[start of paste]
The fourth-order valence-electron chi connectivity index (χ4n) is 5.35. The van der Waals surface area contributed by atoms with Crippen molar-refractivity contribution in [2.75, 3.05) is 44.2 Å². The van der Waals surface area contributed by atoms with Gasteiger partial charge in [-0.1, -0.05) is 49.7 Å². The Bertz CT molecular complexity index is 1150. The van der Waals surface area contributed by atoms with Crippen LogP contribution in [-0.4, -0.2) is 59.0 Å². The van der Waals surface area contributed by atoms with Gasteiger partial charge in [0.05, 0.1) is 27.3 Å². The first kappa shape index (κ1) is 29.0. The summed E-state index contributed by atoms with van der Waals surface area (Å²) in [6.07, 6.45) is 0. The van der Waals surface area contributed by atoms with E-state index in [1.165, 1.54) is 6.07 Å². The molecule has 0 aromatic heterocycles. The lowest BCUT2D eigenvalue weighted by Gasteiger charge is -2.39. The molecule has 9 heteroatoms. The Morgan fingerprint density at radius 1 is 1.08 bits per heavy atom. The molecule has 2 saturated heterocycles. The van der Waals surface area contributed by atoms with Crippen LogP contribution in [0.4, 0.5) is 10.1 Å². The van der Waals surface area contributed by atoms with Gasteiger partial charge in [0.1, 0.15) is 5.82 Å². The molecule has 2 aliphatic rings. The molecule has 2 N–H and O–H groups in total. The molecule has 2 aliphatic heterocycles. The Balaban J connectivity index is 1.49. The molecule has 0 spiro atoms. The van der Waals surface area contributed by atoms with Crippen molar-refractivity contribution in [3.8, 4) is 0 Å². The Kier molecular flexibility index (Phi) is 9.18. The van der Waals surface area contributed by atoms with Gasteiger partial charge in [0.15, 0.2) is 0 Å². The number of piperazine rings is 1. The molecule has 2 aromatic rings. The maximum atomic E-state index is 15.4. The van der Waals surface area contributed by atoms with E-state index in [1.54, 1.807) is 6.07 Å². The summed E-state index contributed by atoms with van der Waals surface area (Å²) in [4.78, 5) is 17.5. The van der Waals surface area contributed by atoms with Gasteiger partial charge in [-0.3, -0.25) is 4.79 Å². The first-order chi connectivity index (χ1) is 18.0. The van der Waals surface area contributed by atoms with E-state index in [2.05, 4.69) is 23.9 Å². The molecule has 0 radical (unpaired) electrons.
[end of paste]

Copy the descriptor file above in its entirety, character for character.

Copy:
The fourth-order valence-electron chi connectivity index (χ4n) is 5.35. The van der Waals surface area contributed by atoms with Crippen molar-refractivity contribution in [2.75, 3.05) is 44.2 Å². The van der Waals surface area contributed by atoms with Gasteiger partial charge in [-0.1, -0.05) is 49.7 Å². The Bertz CT molecular complexity index is 1150. The van der Waals surface area contributed by atoms with Crippen LogP contribution in [-0.4, -0.2) is 59.0 Å². The van der Waals surface area contributed by atoms with Gasteiger partial charge in [0.05, 0.1) is 27.3 Å². The first kappa shape index (κ1) is 29.0. The summed E-state index contributed by atoms with van der Waals surface area (Å²) in [6.07, 6.45) is 0. The van der Waals surface area contributed by atoms with E-state index in [1.165, 1.54) is 6.07 Å². The molecule has 0 aromatic heterocycles. The lowest BCUT2D eigenvalue weighted by Gasteiger charge is -2.39. The molecule has 9 heteroatoms. The Morgan fingerprint density at radius 1 is 1.08 bits per heavy atom. The molecule has 2 saturated heterocycles. The van der Waals surface area contributed by atoms with Crippen LogP contribution in [0.4, 0.5) is 10.1 Å². The van der Waals surface area contributed by atoms with Gasteiger partial charge in [0.1, 0.15) is 5.82 Å². The molecule has 2 aliphatic rings. The molecule has 2 N–H and O–H groups in total. The molecule has 2 aliphatic heterocycles. The Balaban J connectivity index is 1.49. The molecule has 0 spiro atoms. The van der Waals surface area contributed by atoms with Crippen molar-refractivity contribution in [3.8, 4) is 0 Å². The Kier molecular flexibility index (Phi) is 9.18. The van der Waals surface area contributed by atoms with Gasteiger partial charge in [0.15, 0.2) is 0 Å². The number of piperazine rings is 1. The molecule has 2 aromatic rings. The maximum atomic E-state index is 15.4. The van der Waals surface area contributed by atoms with E-state index in [1.54, 1.807) is 6.07 Å². The summed E-state index contributed by atoms with van der Waals surface area (Å²) in [4.78, 5) is 17.5. The van der Waals surface area contributed by atoms with Gasteiger partial charge in [-0.3, -0.25) is 4.79 Å². The first-order chi connectivity index (χ1) is 18.0. The van der Waals surface area contributed by atoms with E-state index in [2.05, 4.69) is 23.9 Å². The molecule has 0 radical (unpaired) electrons.